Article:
On the other end of the scale, Picea orientalis ‘Tom Thumb’ is a very slow growing conifer of equal favor. This small, mounding spruce has tiny golden-yellow needles covering its short, stiff, twiggy branches. This one I will want to protect from the intense afternoon summer sun, but for its best color I will want to place it where it will receive many hours of sunlight. I will plan to place this with other miniature conifers in a special location where I can prominently display the appealing features of these small-scale plants.
One last spruce to mention this time is Picea pungens ‘Niemetz’. This one begins somewhat slowly, but once established, it can grow into a full-sized Colorado spruce tree. Its amazing feature is its stunning color. When it begins to push its new growth in spring, the color is bright butter-cream which shines brightly against its older gray-blue foliage. Over the months, as spring transitions into summer, the creamy color fades to a very soft blue and eventually hardens to the light gray-blue of autumn and winter. I will want to place this tree where it can be a showpiece in the spring and summer while keeping in mind that it will probably need to be a background tree due to its ultimate size.
As the perspiration runs down the side of my face, and with memories of a garden gone by, I have exciting times to ponder with the possibility of new gardens yet to grow.
The cold east wind has returned to my corner of the Pacific Northwest and although it does bring a break from the rain, bright sunshine and deep blue skies, it also brings wind gusts of 25 to 35 miles per hour. Travel a few miles to the south and the wind is but a breeze, a few miles farther and the windless sunshine feels warm through the crisp, cold ambient temperature.
Today’s walk through my garden is bittersweet. I am bundled and warm enough, but this will be one of my last walks through this garden. Life does not always march in step with the plans we make, and I find myself nearing the end of my stewardship of this little acre. It has been great transforming this once ordinary yard of some older trees and a lot of lawn to mow, into a garden which not only filled hearts with joy in all who strolled the paths, but also became home to an assortment of critters from birds and squirrels to a small lizard with the occasional passing raccoon and opossum (and of course, the neighbor’s cat who enjoyed this sanctuary away from the large dog in his own yard). Fortunately, I know that I will have gardening opportunities in the future and I look forward to sharing those adventures with you all here.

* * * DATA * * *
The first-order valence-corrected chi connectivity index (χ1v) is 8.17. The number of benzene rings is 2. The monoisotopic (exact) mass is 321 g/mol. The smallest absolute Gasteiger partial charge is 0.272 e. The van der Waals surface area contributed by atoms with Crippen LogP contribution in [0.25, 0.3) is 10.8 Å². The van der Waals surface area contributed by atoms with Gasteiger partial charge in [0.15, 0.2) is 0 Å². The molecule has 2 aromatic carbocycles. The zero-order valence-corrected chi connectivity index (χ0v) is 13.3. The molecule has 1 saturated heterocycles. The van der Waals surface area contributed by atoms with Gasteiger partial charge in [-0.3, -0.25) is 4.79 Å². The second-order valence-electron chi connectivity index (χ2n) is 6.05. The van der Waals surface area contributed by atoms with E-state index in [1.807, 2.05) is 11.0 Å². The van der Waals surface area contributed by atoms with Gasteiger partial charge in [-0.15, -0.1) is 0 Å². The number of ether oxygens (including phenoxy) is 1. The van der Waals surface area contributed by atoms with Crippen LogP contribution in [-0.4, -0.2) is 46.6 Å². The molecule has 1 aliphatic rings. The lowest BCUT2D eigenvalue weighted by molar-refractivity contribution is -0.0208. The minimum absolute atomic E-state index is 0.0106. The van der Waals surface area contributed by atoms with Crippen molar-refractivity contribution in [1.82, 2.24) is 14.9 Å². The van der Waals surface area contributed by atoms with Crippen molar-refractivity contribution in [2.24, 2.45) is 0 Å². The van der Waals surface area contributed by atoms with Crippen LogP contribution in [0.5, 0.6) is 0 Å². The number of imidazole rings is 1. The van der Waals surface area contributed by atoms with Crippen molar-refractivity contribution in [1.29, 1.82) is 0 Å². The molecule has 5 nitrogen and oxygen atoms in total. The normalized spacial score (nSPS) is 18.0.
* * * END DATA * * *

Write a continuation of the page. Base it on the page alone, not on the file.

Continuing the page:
Of course, I will continue to have the pleasure and honor of strolling through the Jean Iseli Memorial Garden and I am confident that I will continue to learn a great deal from my friends at Iseli and apply that knowledge to my own future garden and new conifer collection.
This time of year, with the deciduous trees nearly bare from our recent cold wind storm, crisp, cold temperatures and the winter holidays on their way, I can’t help but begin to become excited. In the USA, our Thanksgiving holiday is just around the corner, and for me, that means spending time surrounded by some of the people I love. It also means that it is time to begin outdoor winter decorating, which includes displaying little lights on many of my “Christmas tree shaped” conifers. I am not sure how or when Christmas trees were determined to be perfectly conically shaped, or how the tradition of decorating trees and houses with lights came about, but I sure do enjoy it!